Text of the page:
As critics of North Carolina’s new election maps take their case to the state Supreme Court, lawyers on both sides of the case are taking aim at justices they want to drop out of the case.
Along with official notices of appeal, one document filed in the state’s highest court within the past day was dubbed a “renewed motion” for Republican Justice Phil Berger Jr.’s disqualification. It’s filed on behalf of plaintiffs in a case dubbed Harper v. Hall.
Meanwhile, legislative defendants want Justice Anita Earls to recuse herself. They filed a motion Wednesday explaining why.
“Marc Elias and other counsel in Harper are being paid by funds from the National Democratic Redistricting Committee (“NDRC”),” according to the defendants’ motion. “This Committee, led by former United States Attorney General Eric Holder, raises money for redistricting litigation. One of their target states is North Carolina – and it has been since 2017.”
“In 2018, Justice Earls received outsized donations from the North Carolina Democratic Party just after the Party received nearly identical amounts from the NDRC,” the motion continued. “Justice Earls’ former firm, the Southern Coalition for Social Justice — a nonprofit institution Justice Earls helped establish in 2007 and served as its Executive Director until she resigned to run for her current seat — is also counsel of record for the intervenors Common Cause.”
The motion notes that SCSJ’s lead lawyer, Allison Riggs, is Earls’ “long-time colleague, co-author, and friend.”
“Justice Earls has spoken publicly about the importance of impartiality,” the motion continued. “But because of her record of public advocacy against the
Legislative Defendants, any reasonable observer would think she could not be anything but partial to the plaintiffs in this case.”
“Accordingly, for this reason and because it appears that the NDRC — an organization of singular focus on redistricting, in particular redistricting litigation — helped elect her to the bench and is now funding the litigation that is before her and is being bolstered by the advocacy of her long-time colleague, she should recuse from further consideration of these matters.”
On the other side of the case, Harper plaintiffs explain why they are targeting Berger for removal.
“Here, Justice Berger, Jr.’s father, Senator Berger, is not just a named defendant in this case — which alone would be reason enough for mandatory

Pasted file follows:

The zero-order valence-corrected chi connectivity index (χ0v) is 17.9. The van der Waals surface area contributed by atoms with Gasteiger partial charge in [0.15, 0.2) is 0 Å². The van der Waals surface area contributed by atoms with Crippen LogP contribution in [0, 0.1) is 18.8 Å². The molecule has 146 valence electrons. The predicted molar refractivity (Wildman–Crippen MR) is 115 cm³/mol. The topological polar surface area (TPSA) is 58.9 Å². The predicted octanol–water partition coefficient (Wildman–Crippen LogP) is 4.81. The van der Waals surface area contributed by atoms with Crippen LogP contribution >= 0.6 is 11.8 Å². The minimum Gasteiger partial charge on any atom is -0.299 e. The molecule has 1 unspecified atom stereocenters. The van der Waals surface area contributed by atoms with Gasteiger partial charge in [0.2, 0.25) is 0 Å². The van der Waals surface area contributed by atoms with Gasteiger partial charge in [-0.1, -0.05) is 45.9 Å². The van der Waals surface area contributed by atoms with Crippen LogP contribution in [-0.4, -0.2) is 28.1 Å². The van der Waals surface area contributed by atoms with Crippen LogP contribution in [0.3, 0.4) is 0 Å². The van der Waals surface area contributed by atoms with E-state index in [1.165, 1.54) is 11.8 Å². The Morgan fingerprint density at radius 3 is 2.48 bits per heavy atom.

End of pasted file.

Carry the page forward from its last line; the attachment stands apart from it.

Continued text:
disqualification,” according to the motion. “Rather, this case directly implicates Senator Berger’s own personal ‘interest[s]’ as an individual legislator, a legislative leader, and a candidate ‘that could be substantially affected by the outcome of the proceeding,’ making recusal independently mandatory under Canon 3C(1).”
Sen. Phil Berger serves as the top elected officer in the state Senate. In that role, he is a named defendant in redistricting lawsuits, including the Harper case. He is also a likely candidate for re-election in Senate District 26.
“To redress this unconstitutional packing and cracking in the enacted Senate
plan, the Harper Plaintiffs seek to have the Senate districts in the Guilford-Rockingham cluster, including District 26, redrawn in a manner that eliminates the unfair advantage to Republicans — and, more specifically, the unfair advantage to Justice Berger’s father,” the motion continued.
“[I]f the Harper Plaintiffs prevail and the maps are redrawn to eliminate the
unconstitutional packing and cracking — the resulting Senate map will be less likely to protect Republican control of the Senate over the next decade,” according to election map challengers. “Plaintiffs’ claims and requested remedy thus place the legislative power of Senator Berger and other Senate leaders squarely at issue.”
“Senator Berger is therefore no mere official-capacity defendant in this case.
Independent of his status as a defendant, his personal ‘interest[s]’ as an elected official and a Republican leader in the Senate ‘could be substantially affected by the outcome of the proceeding’ — making recusal mandatory” for his son.
Plaintiffs in Harper v. Hall first asked for Berger’s disqualification on Dec. 7. Sixteen days later, the Supreme Court issued a general order on recusal of justices. It explained that individual justices will continue to retain full decision-making authority over whether to take part in a particular case. A justice can turn that decision over to a vote of his colleagues but faces no obligation to do so.
Berger issued an order in a separate case Friday. The order explained that he would continue to take part in a case challenging two state constitutional amendments. As in the redistricting case, plaintiffs had challenged Berger’s participation in the amendments case because of his father’s role as state Senate leader.
Earlier in the redistricting dispute, legislative defendants asked for Justice Sam “Jimmy” Ervin IV’s recusal. Ervin, a Democrat, is the only justice seeking re-election to the court this year. Legislative leaders argue that Ervin’s decisions about candidate filing and election timelines in the redistricting case could affect his own election.
Democrats hold a 4-3 majority on the state Supreme Court. Recusal from Berger, Earls, or Ervin could affect the case’s partisan balance. No justice has indicated an interest in stepping away from the redistricting case.